This short review cannot do full justice to the seminar’s new publications, which cover a range of theological, literary, and philosophical topics as they pertain to these scriptural texts. But hopefully it will give the reader a taste for the kinds of offerings these short but engaging volumes have for a general audience. Latter-day Saints interested in deepening their understanding of the scriptures will find great benefit in each book.

5 thoughts on “Triple Book Review: New Mormon Theology Seminar Volumes”

  1. I am puzzled to here find a positive review for chapters written by a feminist activist who sees all scripture through a feminist lens (and is therefore informed by the philosophies of men/women); an unorthodox/dissident blogger/writer who criticizes everything the modern prophets do on her blog (and is an obvious LGBT/feminist activist), and someone who believes they have the corner on interpretation for Genesis. I do not believe God wants all of His children to become Bible scholars/linguists in order to understand his word; that is why he gave members the gift of the Holy Ghost.

    I prefer my scripture interpreted absent the philosophies of the world. When such thinking is imposed on the text, as these women do, it becomes corrupted and contributes to the state of apostasy the world flounders in; Latter-day Saints don’t need to swim in that ooze.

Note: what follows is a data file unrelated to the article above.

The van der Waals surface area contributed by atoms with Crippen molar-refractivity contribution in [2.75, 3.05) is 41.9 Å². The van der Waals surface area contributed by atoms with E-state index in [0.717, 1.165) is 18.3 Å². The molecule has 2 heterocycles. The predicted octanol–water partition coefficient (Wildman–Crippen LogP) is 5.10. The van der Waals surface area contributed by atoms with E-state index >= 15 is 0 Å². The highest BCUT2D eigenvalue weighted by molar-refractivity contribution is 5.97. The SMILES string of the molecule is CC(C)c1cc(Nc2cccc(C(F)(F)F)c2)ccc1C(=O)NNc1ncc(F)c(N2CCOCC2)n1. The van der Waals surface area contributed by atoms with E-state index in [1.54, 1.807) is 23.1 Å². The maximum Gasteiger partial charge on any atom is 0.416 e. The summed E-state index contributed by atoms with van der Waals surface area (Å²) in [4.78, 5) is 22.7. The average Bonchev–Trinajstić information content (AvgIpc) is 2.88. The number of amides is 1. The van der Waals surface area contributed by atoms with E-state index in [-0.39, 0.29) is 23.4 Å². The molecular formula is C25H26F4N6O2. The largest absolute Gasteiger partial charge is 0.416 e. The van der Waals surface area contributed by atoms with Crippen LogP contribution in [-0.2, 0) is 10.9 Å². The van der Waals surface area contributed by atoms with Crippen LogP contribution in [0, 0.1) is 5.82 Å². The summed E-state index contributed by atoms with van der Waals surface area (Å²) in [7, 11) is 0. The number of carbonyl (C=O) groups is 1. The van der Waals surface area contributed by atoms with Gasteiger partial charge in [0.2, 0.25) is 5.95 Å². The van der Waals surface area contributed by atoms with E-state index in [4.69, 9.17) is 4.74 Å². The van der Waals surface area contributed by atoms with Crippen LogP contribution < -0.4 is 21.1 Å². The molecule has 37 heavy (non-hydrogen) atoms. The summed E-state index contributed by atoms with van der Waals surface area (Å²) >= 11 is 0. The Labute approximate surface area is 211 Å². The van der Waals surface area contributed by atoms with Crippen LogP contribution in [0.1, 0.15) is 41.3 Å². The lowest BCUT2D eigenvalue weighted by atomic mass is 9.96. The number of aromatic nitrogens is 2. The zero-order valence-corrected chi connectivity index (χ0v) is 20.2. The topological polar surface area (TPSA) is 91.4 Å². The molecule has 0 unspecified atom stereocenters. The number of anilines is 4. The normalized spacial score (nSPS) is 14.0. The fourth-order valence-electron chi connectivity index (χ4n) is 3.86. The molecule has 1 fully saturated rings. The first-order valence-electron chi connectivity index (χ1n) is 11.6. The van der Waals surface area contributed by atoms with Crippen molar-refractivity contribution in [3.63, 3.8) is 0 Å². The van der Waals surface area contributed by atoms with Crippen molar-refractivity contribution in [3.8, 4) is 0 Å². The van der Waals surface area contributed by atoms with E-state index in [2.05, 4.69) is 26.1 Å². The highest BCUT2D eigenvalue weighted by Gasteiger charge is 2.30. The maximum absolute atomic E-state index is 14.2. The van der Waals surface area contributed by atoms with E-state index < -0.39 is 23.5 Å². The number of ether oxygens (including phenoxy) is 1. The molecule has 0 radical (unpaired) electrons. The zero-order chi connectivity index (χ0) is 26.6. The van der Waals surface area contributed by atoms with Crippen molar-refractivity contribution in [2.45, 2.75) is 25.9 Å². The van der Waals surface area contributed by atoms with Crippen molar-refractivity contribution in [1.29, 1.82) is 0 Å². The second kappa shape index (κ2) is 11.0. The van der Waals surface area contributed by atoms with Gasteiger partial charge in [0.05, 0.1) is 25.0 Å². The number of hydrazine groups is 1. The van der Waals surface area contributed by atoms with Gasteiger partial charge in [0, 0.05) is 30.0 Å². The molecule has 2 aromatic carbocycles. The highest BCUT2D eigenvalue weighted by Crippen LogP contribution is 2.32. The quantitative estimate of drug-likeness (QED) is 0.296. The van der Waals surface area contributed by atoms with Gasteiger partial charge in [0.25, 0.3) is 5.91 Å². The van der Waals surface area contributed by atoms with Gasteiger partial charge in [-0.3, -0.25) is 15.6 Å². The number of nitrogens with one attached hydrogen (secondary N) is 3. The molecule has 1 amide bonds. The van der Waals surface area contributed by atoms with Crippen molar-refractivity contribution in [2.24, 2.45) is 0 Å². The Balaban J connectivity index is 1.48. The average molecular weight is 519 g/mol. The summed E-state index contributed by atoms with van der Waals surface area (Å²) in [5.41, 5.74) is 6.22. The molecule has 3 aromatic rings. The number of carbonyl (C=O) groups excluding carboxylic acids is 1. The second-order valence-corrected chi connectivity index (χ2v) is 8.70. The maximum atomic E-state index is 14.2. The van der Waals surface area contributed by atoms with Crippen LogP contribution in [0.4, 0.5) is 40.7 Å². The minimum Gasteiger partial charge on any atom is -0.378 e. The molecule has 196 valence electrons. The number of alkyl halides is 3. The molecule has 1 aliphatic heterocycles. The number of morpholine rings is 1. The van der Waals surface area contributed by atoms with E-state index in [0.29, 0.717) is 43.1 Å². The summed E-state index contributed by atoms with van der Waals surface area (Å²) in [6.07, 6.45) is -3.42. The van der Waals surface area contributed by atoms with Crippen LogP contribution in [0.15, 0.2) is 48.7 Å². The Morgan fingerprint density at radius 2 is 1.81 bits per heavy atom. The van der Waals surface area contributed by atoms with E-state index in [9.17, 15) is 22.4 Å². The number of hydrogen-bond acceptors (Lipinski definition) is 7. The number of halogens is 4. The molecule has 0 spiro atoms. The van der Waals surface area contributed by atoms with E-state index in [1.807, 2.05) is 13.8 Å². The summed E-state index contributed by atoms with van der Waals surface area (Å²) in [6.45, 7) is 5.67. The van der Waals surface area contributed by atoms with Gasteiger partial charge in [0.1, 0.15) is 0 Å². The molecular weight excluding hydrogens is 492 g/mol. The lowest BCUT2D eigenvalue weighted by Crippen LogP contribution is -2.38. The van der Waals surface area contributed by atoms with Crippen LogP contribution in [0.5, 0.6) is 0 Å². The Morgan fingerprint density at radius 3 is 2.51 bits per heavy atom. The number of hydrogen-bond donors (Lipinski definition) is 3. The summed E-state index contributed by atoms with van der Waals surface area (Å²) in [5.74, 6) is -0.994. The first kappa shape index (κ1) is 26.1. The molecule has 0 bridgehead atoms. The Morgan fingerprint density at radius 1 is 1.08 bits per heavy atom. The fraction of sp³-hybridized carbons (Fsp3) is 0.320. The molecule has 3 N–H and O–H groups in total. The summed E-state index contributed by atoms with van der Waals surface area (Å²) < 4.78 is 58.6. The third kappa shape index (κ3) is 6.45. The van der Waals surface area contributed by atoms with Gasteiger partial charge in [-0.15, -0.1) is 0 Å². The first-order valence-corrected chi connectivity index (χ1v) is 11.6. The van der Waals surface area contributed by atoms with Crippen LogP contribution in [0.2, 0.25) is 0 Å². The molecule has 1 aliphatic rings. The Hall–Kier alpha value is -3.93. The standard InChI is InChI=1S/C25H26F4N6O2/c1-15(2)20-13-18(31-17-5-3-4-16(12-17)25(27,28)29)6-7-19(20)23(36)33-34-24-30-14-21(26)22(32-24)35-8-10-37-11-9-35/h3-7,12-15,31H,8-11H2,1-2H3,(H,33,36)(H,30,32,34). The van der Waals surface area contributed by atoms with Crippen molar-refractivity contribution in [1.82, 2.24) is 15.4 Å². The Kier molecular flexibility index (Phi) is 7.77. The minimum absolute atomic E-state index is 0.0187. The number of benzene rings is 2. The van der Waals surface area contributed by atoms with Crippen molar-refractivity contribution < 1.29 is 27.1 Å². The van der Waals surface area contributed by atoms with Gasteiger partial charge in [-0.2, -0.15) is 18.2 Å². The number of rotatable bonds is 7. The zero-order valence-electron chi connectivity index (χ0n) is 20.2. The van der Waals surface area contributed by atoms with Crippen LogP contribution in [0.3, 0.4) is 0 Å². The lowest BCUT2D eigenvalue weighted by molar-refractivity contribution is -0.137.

2. And that is good; but your and your “us” are sophisticated and educated enough to know the difference, while most Latter-day Saint readers aren’t and will be easily misled. That is the real worry. It’s called the philosophies of men mingled with scripture creeping into the church.

    • Thing is, you believe in the philosophies of men mingled with scripture just as much as anyone else. You just prefer the philosophies of men you agree with and look up to, not the men (or women) you disagree with and disparage.

      To be fair, I have the same tendency. And so do most Church members as well.

  3. Those who preach the philosophies of men mingled with scripture should be disparaged, or using better terminology, pointed out for their error.

    While you may be right about me (and others) believing the philosophies of men to some extent, what I would prefer to call current best practices, your statement/argument becomes weaker the closer a person gets to reading and understanding the scriptures by the power of the Holy Ghost. Then the philosophies of men/women are removed and you get the pure truth, same as the prophet that originally wrote it. As the Prophet Joseph said, “The nearer a man approaches God, the clearer are his views…”etc. The nearer a man/woman approaches God, they recognize the false philosophies of feminism or the LGBT movement imposed over the text, or scripture interpreted by language scholars instead of prophets.

    We might as well chuck the whole church and the prophets and apostles with it if we are going to replace them with feminist and LGBT activism and Bible scholars. Sure, we would look just like a fine protestant or Catholic church, but what good is that? We can go get that now already. And I don’t want to creep toward that problem now, individually or as a church.